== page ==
Coach Mike London and the Cavaliers will travel to Blacksburg to close out the 2010 season.
The talk was mostly all Tech this week at the John Paul Jones Arena. Mike London and the Cavaliers are gearing up for their final game of the 2010 season, and the mood around the team is still optimistic, despite what others outside the program might say.
“I don’t think anybody’s given us much of a chance in many games, so that’s been a motivation all year,” junior defensive tackle Nick Jenkins said.
The Virginia-Virginia Tech rivalry always has been a bitter one, and has become even more so for the Wahoos in recent years. The Hokies have taken the last six meetings, and Virginia hasn’t won in Blacksburg since 1998, when current staff member Anthony Poindexter was on the sidelines as a player rather than a coach.
“Well, first of all, I’ll try to get Dex to suit up again and we will see,” London joked.
Although Virginia Tech has owned the rivalry in recent years, the Hoos haven’t written themselves off yet as far as Saturday goes.
“They’re very sound in a lot of things that they do. We’ll have to play our best game. That’s why you practice. That’s why you play,” London said. “It’s the last game for us, and we’re looking forward to playing well and trying to send our seniors and fifth-year guys off on a positive note.”
The Virginia seniors have a lot to play for this weekend. Not only are they setting the tone for Coach London’s program, but they are also setting the tone for the remainder of their football careers.
“This is our bowl game because this is our last game,” senior wide receiver Dontrelle Inman said. “You’re only as great as your last game, that’s the one you remember.”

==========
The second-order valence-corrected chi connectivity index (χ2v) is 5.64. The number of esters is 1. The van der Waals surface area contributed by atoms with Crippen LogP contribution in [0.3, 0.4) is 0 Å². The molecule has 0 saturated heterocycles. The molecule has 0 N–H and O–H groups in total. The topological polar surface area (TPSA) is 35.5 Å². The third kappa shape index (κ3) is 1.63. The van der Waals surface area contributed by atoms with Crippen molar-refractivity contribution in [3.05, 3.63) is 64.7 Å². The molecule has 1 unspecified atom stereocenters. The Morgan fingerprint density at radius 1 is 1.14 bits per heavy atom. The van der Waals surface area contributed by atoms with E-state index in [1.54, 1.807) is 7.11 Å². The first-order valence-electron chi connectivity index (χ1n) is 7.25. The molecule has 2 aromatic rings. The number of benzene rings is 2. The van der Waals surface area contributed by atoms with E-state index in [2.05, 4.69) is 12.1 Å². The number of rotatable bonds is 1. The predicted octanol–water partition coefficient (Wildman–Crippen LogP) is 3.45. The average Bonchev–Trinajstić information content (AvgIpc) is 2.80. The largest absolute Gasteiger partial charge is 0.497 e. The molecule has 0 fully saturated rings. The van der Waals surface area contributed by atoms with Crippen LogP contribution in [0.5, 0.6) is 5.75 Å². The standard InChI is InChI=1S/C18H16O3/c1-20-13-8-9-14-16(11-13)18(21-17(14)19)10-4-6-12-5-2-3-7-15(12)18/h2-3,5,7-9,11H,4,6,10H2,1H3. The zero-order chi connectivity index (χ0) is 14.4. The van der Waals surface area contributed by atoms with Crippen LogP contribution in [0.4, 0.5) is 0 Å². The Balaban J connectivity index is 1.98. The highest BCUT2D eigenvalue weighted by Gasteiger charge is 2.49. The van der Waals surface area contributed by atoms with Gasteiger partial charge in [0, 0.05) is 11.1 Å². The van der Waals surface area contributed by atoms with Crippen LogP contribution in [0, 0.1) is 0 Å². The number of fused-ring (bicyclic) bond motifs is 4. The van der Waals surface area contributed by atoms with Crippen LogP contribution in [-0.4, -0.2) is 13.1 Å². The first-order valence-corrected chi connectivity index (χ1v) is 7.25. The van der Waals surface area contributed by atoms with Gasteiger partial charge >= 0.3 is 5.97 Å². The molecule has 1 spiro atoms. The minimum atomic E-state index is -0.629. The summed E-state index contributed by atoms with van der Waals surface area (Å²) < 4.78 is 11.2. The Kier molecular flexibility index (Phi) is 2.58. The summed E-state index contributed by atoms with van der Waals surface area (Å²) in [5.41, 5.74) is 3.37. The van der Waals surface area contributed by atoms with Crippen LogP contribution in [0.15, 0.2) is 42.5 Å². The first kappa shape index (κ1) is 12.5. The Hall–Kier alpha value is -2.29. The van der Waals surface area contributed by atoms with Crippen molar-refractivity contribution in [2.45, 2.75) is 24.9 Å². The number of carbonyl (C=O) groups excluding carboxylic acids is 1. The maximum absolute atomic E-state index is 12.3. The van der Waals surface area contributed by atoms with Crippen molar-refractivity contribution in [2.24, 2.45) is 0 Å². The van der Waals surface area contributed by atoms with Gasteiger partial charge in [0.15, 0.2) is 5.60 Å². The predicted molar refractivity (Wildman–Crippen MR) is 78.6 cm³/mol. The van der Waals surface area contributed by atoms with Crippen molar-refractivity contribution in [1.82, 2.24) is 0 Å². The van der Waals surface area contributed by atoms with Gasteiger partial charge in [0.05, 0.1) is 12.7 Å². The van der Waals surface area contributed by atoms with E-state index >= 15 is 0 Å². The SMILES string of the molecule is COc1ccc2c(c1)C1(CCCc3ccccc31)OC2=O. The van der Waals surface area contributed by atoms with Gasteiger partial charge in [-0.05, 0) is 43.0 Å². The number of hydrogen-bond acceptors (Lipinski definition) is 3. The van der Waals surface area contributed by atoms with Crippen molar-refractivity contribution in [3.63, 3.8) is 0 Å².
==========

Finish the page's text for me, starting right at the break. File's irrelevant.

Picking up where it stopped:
A Stacked Deck
The Hokies are rolling into this weekend’s game with a perfect ACC record after a couple of early mishaps against Boise State and FCS foe James Madison. It’s difficult to pin Tech’s success on one player, but senior quarterback Tyrod Taylor has certainly been a major factor in getting his team to 9-2 with a berth in the 2010 ACC Championship Game.
“I tell you what, you’ve seen a lot of people try to game plan him certain ways, but he’s such a phenomenal athlete that you’ve got to worry about doing some other things, but also being very conscious of where he is,” London said. “There’s no way you say you can defend him like this, like that, because he has all the tools, the arms, the legs to get out of it. He’s become a really good quarterback in terms of the passing game.”
Taylor’s statistics speak for themselves; the senior has racked up four rushing touchdowns in addition to his 2,082 passing yards and 19 passing scores. He now sits atop the Virginia Tech record books in rushing yards and rushing touchdowns by a quarterback, as well as total offensive yards. Limiting Taylor’s production will be a key to the game for the Hoos on Saturday.
Building Complete Players, Inside and Out
The candidness surrounding the team in the Mike London era has brought about fresh discussion of the impact the coaching staff has on the players. This year, London has been all about fostering a family atmosphere, on the field and off. Two of the main messages are staying positive and being supportive, which apply to many aspects of life, not just football.
“It’s hard enough as it is to win games, but the main thing that I always keep thinking about is they’re 18, 19, 20, 21 year old bodies, but still inside those bodies beat the heart of somebody’s child. It does me no good and them no good to ridicule or belittle them,” London said. “And this year, ladies and gentlemen, this has been a tough year for us – adversity with our players, with Colter Phillips losing his father, with Corey Moseley’s uncle tragically losing his life a couple weeks ago.”
London’s first year as head coach has been filled with ups and downs, and the way he has handled those difficult times, on and off the field, speaks volumes about his character and the types of lessons he’s teaching the Virginia players.
“This is a game that you want to win. But the bigger picture for me right now is educating and embracing the guys who need someone to put their arms around right now,” he said. “And that’s my approach to this whole thing. I want to win the game, but I also want to train up and be a mentor and role model to players that when something bad happens, and it’s happened a lot this year, that we’re not looking to run and hide.”